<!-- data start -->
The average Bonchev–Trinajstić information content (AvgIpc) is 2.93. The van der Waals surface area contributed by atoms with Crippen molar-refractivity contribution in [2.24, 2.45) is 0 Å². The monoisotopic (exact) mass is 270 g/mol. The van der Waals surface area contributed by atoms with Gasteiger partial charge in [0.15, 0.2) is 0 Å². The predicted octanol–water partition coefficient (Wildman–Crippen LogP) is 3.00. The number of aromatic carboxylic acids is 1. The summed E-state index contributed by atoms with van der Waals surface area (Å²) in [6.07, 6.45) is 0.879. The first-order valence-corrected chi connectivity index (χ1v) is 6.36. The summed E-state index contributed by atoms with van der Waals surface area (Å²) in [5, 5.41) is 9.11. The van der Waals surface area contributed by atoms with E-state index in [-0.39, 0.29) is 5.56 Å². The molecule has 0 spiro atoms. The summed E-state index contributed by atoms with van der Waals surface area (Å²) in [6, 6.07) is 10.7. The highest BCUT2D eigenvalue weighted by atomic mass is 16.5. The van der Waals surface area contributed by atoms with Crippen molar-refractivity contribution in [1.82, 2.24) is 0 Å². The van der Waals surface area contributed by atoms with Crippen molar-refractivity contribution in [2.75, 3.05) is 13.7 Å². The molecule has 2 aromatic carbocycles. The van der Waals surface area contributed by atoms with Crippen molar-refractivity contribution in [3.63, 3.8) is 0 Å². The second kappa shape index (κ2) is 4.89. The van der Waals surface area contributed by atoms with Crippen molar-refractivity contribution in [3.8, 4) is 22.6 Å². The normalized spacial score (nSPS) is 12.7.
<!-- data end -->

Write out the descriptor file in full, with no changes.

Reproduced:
The average Bonchev–Trinajstić information content (AvgIpc) is 2.93. The van der Waals surface area contributed by atoms with Crippen molar-refractivity contribution in [2.24, 2.45) is 0 Å². The monoisotopic (exact) mass is 270 g/mol. The van der Waals surface area contributed by atoms with Gasteiger partial charge in [0.15, 0.2) is 0 Å². The predicted octanol–water partition coefficient (Wildman–Crippen LogP) is 3.00. The number of aromatic carboxylic acids is 1. The summed E-state index contributed by atoms with van der Waals surface area (Å²) in [6.07, 6.45) is 0.879. The first-order valence-corrected chi connectivity index (χ1v) is 6.36. The summed E-state index contributed by atoms with van der Waals surface area (Å²) in [5, 5.41) is 9.11. The van der Waals surface area contributed by atoms with E-state index in [-0.39, 0.29) is 5.56 Å². The molecule has 0 spiro atoms. The summed E-state index contributed by atoms with van der Waals surface area (Å²) in [6, 6.07) is 10.7. The highest BCUT2D eigenvalue weighted by atomic mass is 16.5. The van der Waals surface area contributed by atoms with Crippen molar-refractivity contribution in [1.82, 2.24) is 0 Å². The van der Waals surface area contributed by atoms with Crippen molar-refractivity contribution in [2.75, 3.05) is 13.7 Å². The molecule has 2 aromatic carbocycles. The van der Waals surface area contributed by atoms with Crippen molar-refractivity contribution in [3.63, 3.8) is 0 Å². The second kappa shape index (κ2) is 4.89. The van der Waals surface area contributed by atoms with Crippen molar-refractivity contribution in [3.8, 4) is 22.6 Å². The normalized spacial score (nSPS) is 12.7.